Hearing Glossary: What You Should Know

The science of human hearing is a vast topic that comprises an incredible number of distinct topics and subtopics. While you don’t have to learn everything about hearing to understand hearing loss, there are a few important terms and definitions you should be familiar with so you can protect your hearing as much as possible.


An audiogram is a type of hearing test that is used to evaluate whether a person is experiencing hearing loss, and if so, how severe the problem is. An audiologist may elect to perform an audiogram on you as a part of your hearing evaluation.


This term can refer to people who are considered to be culturally Deaf (written with a capital ‘D’), meaning that they effectively have no useful ability to hear and typically communicate via sign language. People can also be considered audiologically deaf (with a lowercase ‘d’) when they have some ability to hear but need the assistance of other forms of communication as well.

Decibel (dB)

A unit denoting a measurement of sound. As the decibel level goes up, sound increases in intensity, where a measurement of 0 represents silence. According to hearing professionals, exposure to dB levels above 85 can cause hearing loss.

Hearing Aid

A broad category of digital devices worn in the ear that amplify sound for the wearer to improve hearing. There are several common types of hearing aids, including:

  • In-the-ear (ITE)
  • In-the-canal (ITC)
  • Behind-the-ear (BTE)

It’s important to note that hearing aids do not correct forms of hearing loss.

Hearing Loss

Hearing loss is a general term used to describe any form of damage to a person’s hearing. This can be from incredibly mild so as to be imperceptible to complete hearing loss with no residual hearing at all.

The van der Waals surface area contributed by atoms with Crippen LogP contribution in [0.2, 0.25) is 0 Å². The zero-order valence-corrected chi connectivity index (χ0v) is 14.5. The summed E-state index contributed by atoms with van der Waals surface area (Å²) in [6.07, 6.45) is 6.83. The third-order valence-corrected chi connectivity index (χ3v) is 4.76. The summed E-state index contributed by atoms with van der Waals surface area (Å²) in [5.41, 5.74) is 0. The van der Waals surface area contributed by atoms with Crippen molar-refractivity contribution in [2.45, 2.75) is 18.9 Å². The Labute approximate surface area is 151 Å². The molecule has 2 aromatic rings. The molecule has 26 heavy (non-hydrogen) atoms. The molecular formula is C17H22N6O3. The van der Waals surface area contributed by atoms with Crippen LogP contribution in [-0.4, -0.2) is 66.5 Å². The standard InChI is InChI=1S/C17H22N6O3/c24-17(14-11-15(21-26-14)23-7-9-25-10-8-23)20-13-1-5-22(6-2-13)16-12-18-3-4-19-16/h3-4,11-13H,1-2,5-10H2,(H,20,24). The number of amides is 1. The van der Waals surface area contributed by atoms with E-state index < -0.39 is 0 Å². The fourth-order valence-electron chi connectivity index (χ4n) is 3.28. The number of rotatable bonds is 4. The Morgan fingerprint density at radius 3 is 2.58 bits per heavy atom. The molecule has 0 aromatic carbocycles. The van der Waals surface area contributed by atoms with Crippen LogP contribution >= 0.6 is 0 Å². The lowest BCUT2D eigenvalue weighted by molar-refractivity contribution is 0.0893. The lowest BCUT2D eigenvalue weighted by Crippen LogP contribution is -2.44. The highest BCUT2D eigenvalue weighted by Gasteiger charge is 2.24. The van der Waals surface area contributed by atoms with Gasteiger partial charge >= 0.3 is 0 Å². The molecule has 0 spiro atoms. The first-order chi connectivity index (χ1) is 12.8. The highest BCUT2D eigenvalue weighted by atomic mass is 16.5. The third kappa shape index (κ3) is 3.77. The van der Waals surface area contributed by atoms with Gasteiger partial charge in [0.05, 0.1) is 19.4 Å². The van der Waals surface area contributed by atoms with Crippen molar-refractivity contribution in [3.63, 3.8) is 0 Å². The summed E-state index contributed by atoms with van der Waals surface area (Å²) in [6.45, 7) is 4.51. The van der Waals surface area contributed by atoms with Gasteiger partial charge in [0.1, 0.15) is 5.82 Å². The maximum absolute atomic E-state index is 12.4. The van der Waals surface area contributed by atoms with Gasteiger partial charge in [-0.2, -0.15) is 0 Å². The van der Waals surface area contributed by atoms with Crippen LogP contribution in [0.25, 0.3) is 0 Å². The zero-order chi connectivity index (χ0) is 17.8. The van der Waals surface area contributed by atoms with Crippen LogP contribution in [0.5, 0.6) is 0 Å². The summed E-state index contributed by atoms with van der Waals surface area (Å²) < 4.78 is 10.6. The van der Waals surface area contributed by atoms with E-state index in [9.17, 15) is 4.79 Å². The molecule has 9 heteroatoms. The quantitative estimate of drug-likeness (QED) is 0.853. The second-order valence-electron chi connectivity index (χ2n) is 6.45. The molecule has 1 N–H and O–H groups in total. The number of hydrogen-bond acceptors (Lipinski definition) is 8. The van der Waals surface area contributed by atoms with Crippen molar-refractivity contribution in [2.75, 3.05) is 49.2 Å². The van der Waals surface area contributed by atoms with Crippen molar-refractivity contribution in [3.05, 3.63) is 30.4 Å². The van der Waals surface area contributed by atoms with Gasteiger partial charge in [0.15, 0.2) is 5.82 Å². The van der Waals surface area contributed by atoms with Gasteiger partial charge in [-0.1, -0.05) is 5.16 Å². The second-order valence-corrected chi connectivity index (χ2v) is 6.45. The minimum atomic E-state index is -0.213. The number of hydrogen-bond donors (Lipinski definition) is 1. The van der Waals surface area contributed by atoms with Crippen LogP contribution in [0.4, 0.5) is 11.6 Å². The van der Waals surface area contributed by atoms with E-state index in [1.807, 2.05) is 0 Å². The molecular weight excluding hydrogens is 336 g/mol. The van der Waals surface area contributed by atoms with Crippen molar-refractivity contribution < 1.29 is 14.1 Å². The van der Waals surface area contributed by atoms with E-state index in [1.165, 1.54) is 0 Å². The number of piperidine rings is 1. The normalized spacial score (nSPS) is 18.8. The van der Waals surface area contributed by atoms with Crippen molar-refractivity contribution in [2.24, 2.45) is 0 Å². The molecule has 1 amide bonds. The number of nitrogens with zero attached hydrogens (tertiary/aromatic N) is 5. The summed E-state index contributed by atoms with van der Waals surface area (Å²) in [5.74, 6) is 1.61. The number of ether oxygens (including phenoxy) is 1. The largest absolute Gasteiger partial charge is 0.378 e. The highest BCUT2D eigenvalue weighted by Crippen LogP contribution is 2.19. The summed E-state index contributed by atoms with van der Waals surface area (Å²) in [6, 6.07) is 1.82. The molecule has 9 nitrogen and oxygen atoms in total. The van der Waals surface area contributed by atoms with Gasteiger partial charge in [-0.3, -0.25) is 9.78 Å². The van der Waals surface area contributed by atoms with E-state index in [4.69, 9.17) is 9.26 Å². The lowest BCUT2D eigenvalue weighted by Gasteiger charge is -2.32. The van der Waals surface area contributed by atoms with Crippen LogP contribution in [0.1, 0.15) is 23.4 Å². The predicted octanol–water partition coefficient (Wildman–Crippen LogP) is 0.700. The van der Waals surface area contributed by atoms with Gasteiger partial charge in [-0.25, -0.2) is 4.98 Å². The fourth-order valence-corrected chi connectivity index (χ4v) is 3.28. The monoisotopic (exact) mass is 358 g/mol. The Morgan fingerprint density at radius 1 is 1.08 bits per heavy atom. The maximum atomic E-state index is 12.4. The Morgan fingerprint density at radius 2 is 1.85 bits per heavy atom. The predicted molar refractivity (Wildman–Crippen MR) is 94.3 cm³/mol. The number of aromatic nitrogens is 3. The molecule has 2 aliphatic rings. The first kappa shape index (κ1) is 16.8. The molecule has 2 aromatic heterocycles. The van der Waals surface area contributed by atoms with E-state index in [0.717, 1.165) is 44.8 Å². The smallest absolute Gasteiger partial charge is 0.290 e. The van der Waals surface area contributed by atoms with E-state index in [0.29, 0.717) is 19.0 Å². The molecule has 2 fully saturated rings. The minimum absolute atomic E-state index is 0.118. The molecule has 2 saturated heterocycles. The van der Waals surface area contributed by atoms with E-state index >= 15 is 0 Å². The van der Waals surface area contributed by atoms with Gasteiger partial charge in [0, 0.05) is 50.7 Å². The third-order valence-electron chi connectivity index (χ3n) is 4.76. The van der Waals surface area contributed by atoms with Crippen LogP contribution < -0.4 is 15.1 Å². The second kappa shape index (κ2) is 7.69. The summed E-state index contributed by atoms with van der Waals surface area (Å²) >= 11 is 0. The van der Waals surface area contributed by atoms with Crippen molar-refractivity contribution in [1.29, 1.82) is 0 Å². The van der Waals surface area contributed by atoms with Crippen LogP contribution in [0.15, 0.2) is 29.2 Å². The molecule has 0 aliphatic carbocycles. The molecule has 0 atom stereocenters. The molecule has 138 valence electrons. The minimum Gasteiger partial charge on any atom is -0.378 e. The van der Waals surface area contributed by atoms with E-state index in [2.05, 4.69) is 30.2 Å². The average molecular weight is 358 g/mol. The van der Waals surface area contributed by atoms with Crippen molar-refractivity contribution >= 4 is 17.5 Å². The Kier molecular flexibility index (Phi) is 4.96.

This is the term used to describe a type of progressive hearing loss related to aging. It is common in adults over 65, affecting approximately one-third of people in that age group.

Sign Language

Sign language refers to a series of visual movements using various parts of the body that communicate meaning in place of oral language. In the U.S., American Sign Language (ASL) is the most common form practiced.


A hearing condition that causes the sufferer to hear sounds such as ringing, buzzing or whirring in the ears when no external sound is present.

Understanding the basics is important, but it’s only the beginning of protecting your hearing health. If you think you may have any type of hearing loss no matter how mild or severe, it’s vital to undergo a comprehensive hearing exam as soon as possible. Contact U.S. Hearing Solutions today to schedule a consultation at one of our many convenient locations so that you can start to receive a customized hearing loss treatment program.